Chernigov Governorate

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Chernigov Governorate
Черниговская губернiя
Governorate of Russian Empire

1802–1918

Coat of arms of Chernigov

Coat of arms

Location of Chernigov
Chernigov Governorate 1903
Capital Chernihiv
History
 -  Established February 27, 1802
 -  Disestablished August 1, 1918
Area
 -  (1897) 52,396 km2 (20,230 sq mi)
Population
 -  (1897) 2,298,000 
Density 43.9 /km2  (113.6 /sq mi)
Political subdivisions uezds: 15
Today part of Chernihiv Oblast
Kiev Oblast
Bryansk Oblast

The Chernigov Governorate (Russian: Черниговская губернiя; translit.: Chernigovskaya guberniya), also known as the Government of Chernigov, was a guberniya in the historical Left-bank Ukraine region of the Russian Empire, which was officially created in 1802 from the Malorossiya Governorate with an administrative centre of Chernihiv. The Little Russian Governorate was transformed into the General Government of Little Russia and consisted of Chernigov Governorate, Poltrava Governorate, and later Kharkov Governorate.

Chernigov Governorate borders are roughly consistent with the modern Chernihiv Oblast, but also included a large section of Sumy Oblast and smaller sections of the Kiev Oblast of Ukraine, in addition to most of the Bryansk Oblast, Russia.

Administrative division[edit]

The governorate consisted of 15 uyezds:

The Chernigov Governorate covered a total area of 52,396 km², and had a population of 2,298,000, according to the 1897 Russian Empire census. In 1914, the population was 2,340,000. In 1918 it became part of Ukraine and transformed into Chernihiv Governorate.

Principal cities[edit]

  • Russian Census of 1897
  • Nezhin – 32,113 (Ukrainian – 21,733, Jewish – 7,578, Russian – 2,366)
  • Chernihiv – 27,716 (Ukrainian – 10,085, Jewish – 8,780, Russian – 7,985)
  • Konotop – 18,770 (Ukrainian – 10,290, Jewish – 4,415, Russian – 3,565)
  • Novozybkov – 15,362 (Russian – 11,055, Jewish – 3,787, Belorussian – 303)
  • Glukhov – 14,828 (Ukrainian – 8,621, Jewish – 3,837, Russian – 2,217)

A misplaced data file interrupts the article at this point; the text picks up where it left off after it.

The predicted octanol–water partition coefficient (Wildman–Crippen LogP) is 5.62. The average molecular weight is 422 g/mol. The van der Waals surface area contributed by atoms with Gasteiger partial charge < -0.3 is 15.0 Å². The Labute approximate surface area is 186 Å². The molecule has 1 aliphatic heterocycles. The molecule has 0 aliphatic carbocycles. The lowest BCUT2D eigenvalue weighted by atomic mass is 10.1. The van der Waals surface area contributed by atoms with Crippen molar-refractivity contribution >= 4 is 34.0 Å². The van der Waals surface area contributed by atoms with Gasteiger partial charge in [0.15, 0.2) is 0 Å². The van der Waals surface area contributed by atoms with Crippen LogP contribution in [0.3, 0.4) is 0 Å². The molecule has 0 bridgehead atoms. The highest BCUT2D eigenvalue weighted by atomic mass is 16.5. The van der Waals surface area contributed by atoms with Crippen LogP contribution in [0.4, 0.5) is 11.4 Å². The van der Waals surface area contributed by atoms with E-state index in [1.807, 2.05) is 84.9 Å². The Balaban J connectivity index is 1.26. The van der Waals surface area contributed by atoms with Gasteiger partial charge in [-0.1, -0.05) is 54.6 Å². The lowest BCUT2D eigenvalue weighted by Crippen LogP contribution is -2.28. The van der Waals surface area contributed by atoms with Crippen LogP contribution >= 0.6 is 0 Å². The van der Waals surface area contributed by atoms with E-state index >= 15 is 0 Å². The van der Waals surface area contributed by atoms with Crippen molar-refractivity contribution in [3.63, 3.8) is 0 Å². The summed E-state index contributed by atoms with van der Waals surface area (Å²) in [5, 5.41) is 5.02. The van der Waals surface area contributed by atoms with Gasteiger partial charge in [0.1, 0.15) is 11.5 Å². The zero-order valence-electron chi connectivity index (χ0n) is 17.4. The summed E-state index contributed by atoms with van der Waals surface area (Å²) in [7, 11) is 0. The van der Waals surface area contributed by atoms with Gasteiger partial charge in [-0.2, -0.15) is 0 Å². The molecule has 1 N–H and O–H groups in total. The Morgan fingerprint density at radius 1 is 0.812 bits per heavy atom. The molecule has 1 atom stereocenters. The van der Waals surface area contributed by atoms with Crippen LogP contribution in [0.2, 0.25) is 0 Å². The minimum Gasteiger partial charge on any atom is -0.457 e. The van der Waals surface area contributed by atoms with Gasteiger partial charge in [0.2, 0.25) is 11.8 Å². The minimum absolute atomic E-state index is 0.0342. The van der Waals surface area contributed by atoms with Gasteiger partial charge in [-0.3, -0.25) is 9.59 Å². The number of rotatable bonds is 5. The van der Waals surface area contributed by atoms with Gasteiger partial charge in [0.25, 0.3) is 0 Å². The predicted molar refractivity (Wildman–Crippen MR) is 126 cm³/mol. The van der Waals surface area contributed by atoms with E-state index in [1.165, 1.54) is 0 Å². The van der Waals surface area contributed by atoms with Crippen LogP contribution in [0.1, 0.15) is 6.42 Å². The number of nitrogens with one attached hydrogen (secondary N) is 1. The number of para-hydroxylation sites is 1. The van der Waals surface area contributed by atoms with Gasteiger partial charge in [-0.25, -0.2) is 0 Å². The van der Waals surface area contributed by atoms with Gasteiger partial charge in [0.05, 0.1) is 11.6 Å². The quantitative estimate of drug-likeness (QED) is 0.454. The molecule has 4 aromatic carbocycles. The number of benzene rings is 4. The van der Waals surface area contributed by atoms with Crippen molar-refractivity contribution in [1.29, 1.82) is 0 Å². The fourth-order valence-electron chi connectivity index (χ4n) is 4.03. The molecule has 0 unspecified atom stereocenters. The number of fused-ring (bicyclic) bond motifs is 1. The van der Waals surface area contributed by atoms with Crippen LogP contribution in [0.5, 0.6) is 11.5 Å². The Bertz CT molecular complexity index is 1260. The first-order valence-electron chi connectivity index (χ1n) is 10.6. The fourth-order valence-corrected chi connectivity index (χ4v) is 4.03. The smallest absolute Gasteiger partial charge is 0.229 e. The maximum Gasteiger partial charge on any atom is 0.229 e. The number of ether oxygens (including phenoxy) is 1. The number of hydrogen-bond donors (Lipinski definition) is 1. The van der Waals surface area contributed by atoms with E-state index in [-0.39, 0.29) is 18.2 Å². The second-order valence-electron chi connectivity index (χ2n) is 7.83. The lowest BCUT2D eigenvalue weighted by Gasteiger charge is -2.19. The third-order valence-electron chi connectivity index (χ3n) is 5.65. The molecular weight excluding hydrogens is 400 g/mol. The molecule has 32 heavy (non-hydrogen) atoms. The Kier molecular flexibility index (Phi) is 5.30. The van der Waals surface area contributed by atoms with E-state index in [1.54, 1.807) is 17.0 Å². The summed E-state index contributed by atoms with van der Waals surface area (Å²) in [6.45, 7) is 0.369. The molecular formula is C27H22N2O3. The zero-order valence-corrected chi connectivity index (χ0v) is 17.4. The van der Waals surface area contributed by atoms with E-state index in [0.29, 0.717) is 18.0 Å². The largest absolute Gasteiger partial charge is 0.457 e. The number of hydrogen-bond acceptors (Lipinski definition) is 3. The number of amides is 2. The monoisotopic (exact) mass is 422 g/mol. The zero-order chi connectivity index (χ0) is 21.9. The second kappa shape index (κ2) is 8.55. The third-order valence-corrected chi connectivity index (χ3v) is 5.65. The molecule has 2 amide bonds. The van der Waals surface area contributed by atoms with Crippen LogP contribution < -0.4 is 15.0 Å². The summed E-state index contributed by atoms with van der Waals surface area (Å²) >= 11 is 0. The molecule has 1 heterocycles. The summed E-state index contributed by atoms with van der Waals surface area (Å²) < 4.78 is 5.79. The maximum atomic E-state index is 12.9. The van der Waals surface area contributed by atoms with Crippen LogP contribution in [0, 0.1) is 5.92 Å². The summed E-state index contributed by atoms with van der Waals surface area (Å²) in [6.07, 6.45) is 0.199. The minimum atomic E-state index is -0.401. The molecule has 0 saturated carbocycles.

• Borzna – 12,526 (Ukrainian – 10,846, Jewish – 1,515, Russian – 109)
  • Starodub – 12,381 (Russian – 7,255, Jewish – 4,897, Ukrainian – 133)
  • Krolevets – 10,384 (Ukrainian – 8,328, Jewish – 1,815, Russian – 209)
  • Berezna – 9,922 (Ukrainian – 8,349, Jewish – 1,354, Russian – 144)
  • Novgorod-Seversky – 9,182 (Ukrainian – 4,884, Jewish – 2,941, Russian – 1,296)
  • Mglin – 7,640 (Russian – 4,840, Jewish – 2,675, Belorussian – 75)
  • Sosnitsa – 7,087 (Ukrainian – 5,068, Jewish – 1,840, Russian – 158)
  • Korop – 6,262 (Ukrainian – 5,309, Jewish – 865, Russian – 77)
  • Oster – 5,370 (Ukrainian – 3,229, Jewish – 1,596, Russian – 399)
  • Kozelets – 5,141 (Ukrainian – 2,834, Jewish – 1,632, Russian – 468)
  • Pogar – 4,965 (Russian – 3,800, Jewish – 1,159, Germans – 6)
  • Gorodnya – 4,310 (Ukrainian – 2,349, Jewish – 1,248, Russian – 604)
  • Surazh – 4,006 (Jewish – 2,400, Belorussian – 978, Russian – 559)
  • Novoye Mesto – 1,488 (Russian – 1,421, Jewish – 67)

Language[edit]

  • By the Imperial census of 1897.[1] In bold are languages spoken by more people than the state language.

See also[edit]

References and notes[edit]

  1. ^ Language Statistics of 1897 (Russian)
  2. ^ Languages, number of speakers which in all gubernia were less than 1000

External links[edit]

Coordinates: 51°30′00″N 31°18′00″E / 51.5000°N 31.3000°E / 51.5000; 31.3000